Biden visit to Japan, South Korea possible in May - source
WASHINGTON (Reuters) - U.S. President Joe Biden is preparing for a possible trip to Japan in May, according to a person familiar with the matter, with concerns over China and North Korea on top of the agenda.
The visit, which would be Biden's first to Asia as president, would be timed to coordinate with a meeting of the leaders of Japan, India, Australia and the United States, the so-called "Quad" security grouping.
Officials from both Japan and the United States said no date was finalized.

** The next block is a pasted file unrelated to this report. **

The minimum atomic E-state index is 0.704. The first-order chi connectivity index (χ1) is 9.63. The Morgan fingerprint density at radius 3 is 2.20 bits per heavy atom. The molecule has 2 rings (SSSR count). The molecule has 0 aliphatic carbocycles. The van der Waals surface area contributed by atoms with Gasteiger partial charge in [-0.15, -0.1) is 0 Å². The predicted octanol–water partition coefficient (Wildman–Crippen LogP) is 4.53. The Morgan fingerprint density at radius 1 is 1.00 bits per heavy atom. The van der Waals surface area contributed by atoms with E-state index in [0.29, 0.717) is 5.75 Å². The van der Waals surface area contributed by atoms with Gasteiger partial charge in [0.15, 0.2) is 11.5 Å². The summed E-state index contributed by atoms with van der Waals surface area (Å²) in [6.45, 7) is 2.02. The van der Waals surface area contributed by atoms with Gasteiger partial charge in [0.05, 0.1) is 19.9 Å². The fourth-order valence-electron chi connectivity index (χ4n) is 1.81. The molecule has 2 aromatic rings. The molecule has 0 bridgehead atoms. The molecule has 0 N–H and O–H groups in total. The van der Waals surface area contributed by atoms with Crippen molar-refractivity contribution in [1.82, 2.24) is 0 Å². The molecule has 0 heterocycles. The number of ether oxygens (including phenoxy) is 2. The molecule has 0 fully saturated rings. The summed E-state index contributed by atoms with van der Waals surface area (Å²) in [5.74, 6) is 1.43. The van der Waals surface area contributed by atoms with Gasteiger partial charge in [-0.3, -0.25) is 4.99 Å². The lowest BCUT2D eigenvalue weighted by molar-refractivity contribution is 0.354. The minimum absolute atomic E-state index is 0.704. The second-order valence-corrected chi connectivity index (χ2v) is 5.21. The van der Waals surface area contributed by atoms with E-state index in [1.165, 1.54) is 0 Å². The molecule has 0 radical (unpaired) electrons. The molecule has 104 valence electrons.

Two weeks ago Biden and Japanese Prime Minister Fumio Kishida held their first extended talks since Kishida took office last year, agreeing to boost cooperation on pressing economic and security concerns, including China's more assertive international posture, North Korea's missiles and Russia's threat to Ukraine.
At the time, Biden accepted an invitation to visit Japan, indicating it would take place in late spring, a senior U.S. official said later. The White House declined to comment further.
The United States is looking into having Biden visit South Korea at the same time for talks with its new president after Moon Jae-in's term in office finishes at the start of May, according to the person familiar, who declined to be identified.
(Reporting by Elaine Lies, Satoshi Sugiyama, Trevor Hunnicutt and Alexandra Alper; Editing by Heather Timmons and Grant McCool)
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